But if political leaders hope such measures will restore quietude and submission to a country roused by protest they might do better preventing footage of police from going public. Video images of racialized and often deadly encounters between African-Americans and police have fueled the Black Lives Matter movement in recent years and an emerging vanguard of lawmakers nationwide are taking steps to keep the public in the dark.

“The issue of police misconduct, police brutality, police killings particularly in Black and brown communities — none of that is new,” said Mara Verheyden-Hilliard, co-founder of the Partnership for Civil Justice (PFCJ). “But for a portion of America who hasn’t been experiencing it on a daily basis, it’s been really important for them to witness what’s actually going on and for people of conscious to join together with one another. As you see steps forward both in the capacity to shine a light on what police are doing and expose it to the world, you are going to see a parallel effort to try and push back against that because it is not in the state’s interest to have police accountability.”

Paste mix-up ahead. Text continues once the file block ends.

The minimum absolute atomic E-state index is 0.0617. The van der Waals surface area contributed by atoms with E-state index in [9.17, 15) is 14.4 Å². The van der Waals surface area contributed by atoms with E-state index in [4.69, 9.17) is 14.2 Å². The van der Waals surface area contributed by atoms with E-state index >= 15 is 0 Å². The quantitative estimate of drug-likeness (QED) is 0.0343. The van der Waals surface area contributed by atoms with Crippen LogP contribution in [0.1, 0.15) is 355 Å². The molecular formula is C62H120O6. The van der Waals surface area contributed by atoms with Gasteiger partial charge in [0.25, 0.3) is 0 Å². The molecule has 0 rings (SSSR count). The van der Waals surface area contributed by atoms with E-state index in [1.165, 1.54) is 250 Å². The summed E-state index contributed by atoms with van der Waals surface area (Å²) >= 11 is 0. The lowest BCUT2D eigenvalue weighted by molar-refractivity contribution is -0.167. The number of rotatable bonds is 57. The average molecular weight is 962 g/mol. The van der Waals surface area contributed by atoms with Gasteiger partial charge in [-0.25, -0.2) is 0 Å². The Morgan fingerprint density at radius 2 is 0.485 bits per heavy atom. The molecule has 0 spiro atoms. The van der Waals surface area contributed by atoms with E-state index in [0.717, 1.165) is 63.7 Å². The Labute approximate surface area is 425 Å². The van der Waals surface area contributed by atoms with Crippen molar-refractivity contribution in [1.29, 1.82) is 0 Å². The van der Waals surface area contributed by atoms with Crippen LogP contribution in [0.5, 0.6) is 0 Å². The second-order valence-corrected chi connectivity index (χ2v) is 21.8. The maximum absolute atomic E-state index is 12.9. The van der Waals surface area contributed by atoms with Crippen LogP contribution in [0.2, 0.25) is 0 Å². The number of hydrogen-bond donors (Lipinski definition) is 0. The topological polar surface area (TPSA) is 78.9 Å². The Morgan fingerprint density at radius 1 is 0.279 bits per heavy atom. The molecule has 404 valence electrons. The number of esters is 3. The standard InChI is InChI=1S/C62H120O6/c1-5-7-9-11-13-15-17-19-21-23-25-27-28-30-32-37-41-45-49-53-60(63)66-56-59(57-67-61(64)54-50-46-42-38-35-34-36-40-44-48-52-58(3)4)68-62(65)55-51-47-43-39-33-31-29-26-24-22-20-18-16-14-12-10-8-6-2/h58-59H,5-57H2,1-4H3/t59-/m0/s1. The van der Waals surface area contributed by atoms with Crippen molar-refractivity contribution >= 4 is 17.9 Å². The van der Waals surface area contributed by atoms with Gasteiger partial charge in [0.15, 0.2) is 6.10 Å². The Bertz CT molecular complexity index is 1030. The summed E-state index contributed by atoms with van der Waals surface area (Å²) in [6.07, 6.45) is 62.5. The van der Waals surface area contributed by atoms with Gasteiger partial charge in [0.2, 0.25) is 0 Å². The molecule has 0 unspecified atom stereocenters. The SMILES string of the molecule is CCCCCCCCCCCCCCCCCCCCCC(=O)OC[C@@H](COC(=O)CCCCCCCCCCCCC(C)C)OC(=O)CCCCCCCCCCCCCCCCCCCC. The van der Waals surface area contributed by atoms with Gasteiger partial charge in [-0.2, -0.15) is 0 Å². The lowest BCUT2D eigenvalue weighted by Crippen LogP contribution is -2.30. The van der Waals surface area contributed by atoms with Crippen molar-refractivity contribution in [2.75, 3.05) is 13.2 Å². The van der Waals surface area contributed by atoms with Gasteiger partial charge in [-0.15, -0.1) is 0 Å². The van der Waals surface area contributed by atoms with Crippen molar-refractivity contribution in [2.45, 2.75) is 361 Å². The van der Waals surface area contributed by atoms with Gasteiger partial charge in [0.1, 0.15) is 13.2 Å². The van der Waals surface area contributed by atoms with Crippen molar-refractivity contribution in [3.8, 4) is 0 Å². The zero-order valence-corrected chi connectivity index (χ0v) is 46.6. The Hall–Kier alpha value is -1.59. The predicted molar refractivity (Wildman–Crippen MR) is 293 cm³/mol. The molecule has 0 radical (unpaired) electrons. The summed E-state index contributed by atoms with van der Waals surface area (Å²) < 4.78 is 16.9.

On July 11, North Carolina Governor Pat McCrory signed a law exempting police body and dashboard camera footage from the state’s public record laws. Under House Bill 972, citizens who are filmed can view the material, as well as interested reporters, but to do so requires filing a written request with law enforcement that police departments have the discretion to refuse. If such is the case, citizens and journalists must seek redress in court. Members of the public who are granted access to the footage can be prohibited from copying or distributing the material under the law.